The demographics of the genealogy community clearly create some shared issues; most of which concern older citizens. Regularly for the past few years, I have written posts addressing the issue of identity theft. I realize that my lone voice in the wilderness has almost no impact on the issues and concerns of the average American concerning this topic. The challenge is that our society is saturated with commercial enterprises that use fear as a motivating factor to make sales. Some of the concerns are real, like seatbelts in cars. For example, motivating people to use seatbelts through a fear of major injury, in the case of an automobile accidents, is based on solid evidence of the benefits of wearing a seatbelt.
When I was younger, we used to get the Readers Digest magazine in our home. Since I read everything I used to read the magazine. Every month they would have a new disease that was going to ravage the population. Twelve new diseases a year, every year. So the readers of the magazine would have something to worry about every month and so the magazine could sell more issues as people anticipated the next month's disease. Very early on, American advertising companies realized that fear sold their products. So they began inventing things for Americans to worry about; "Ring around the collar," and such as that. Some ads are even more blatant. See 5 Crazy Examples of Fear in Advertising.
So who benefits from making people concerned about identity theft? Commercial companies that are trying to sell programs to avoid identity theft. The consequences of "identity theft" seem astronomically bad. Regular examples of identity theft make the news rounds to keep people concerned. Statistics are used to show that this is a major crime problem in America and that the simple act of giving someone your Social Security Number can have catastrophic effects and ruin your life. The basic question is simple; is this true? Is identity theft really the fastest growing crime in America? More importantly, for genealogists, are there any activities that we participate in that put us in danger?
In my past writing, I have shown again and again, that identity theft has no consistent definition. It is a supposed crime, but very few states or other jurisdictions have defined it and the definitions vary from state to state if there is one. National crime statistics mention identity theft but do no define exactly what is being counted. National statistics are based on "reports" of identity theft not arrests and convictions. In addition, the definition is so broad as to include things that are clearly not what is used by the commercial companies to sell their products. For example, national statistics include any report of the loss of a credit card as a complaint concerning identity theft. Take out all the credit card fraud and identity theft, as a category, virtually disappears.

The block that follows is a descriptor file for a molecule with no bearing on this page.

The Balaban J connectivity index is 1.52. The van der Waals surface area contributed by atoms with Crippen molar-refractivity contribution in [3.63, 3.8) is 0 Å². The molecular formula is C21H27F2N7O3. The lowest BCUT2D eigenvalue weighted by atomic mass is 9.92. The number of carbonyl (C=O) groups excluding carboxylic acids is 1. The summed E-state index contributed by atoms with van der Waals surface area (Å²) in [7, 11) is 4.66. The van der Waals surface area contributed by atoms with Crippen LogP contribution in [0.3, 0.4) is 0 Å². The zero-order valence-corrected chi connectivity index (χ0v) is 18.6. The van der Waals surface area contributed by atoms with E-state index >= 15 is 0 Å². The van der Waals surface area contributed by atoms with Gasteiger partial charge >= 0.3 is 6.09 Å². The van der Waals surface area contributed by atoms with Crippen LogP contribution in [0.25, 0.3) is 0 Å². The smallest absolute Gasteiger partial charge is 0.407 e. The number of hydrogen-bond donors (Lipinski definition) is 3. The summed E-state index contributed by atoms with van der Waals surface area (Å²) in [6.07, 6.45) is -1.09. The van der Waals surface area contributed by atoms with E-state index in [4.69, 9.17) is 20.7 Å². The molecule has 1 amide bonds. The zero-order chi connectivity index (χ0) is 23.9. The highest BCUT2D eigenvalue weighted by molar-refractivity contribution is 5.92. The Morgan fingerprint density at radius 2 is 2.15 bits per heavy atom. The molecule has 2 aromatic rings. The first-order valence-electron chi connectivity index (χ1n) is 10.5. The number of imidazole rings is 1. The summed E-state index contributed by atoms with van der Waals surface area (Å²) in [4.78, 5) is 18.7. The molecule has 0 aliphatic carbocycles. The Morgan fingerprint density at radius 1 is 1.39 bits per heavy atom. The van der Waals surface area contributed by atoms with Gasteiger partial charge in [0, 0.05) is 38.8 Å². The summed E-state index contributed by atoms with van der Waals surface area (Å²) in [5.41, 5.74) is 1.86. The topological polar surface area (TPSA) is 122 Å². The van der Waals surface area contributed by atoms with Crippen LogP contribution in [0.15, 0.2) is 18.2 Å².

Think about it. How many people routinely give their credit card to a restaurant server to pay a bill? What is there to keep that server from copying the information from the card and using the number and security code and name to try to buy things online? Nothing. But this is called identity theft and makes up the vast majority of the reported complaints by Federal Agencies.
So then genealogists are afraid to put their family members in a surname book or in an online family tree because they might get their identities stolen? I have searched and have never found an instance of identity theft where the primary evidence against the accused was that the accused obtained the information from genealogical sources. Besides credit card misuse and theft (by the way if one of your children use your credit card without your permission, it is considered identity theft) by false pretenses, such as insurance fraud what is the problem?
One big issue right now is people who claim federal tax deductions for unrelated deceased children using the child's social security number. There is a claim that the numbers come from the Social Security Death Index or SSDI. So the U.S. Legislature has been considering legislation to restrict the use of the SSDI by genealogists on FamilySearch and Ancestry.com and other websites. The problem is not the SSDI, the problem is the IRS fails to check the accuracy of Social Security Numbers submitted for exemptions even when all they would have to do is routinely look the numbers up in the database to see if the person claimed as a dependent was dead. This is a political not a genealogical issue.
Ask yourself these questions and then take some time to educate yourself as to the real definition of identity theft:
Is your name private?
Is your address private?
Is your phone number private?
Is your place of birth private?
Is your date of birth private?
Is your Social Security Number private?
Then go to the nearest Motor Vehicle Department and apply for a driver's license. Or go to a doctor's office and fill out their standard medical information form. Or apply for a loan. Or buy a house. Or obtain a passport. Or buy a car and finance the balance due. Or apply for a credit card. Or apply for a job. Or obtain a state business license. Or join a health club.
Obviously the list can go on and on. If you would like me to go through the statistics again, I will be glad to do so but you might want to read the following blog posts first: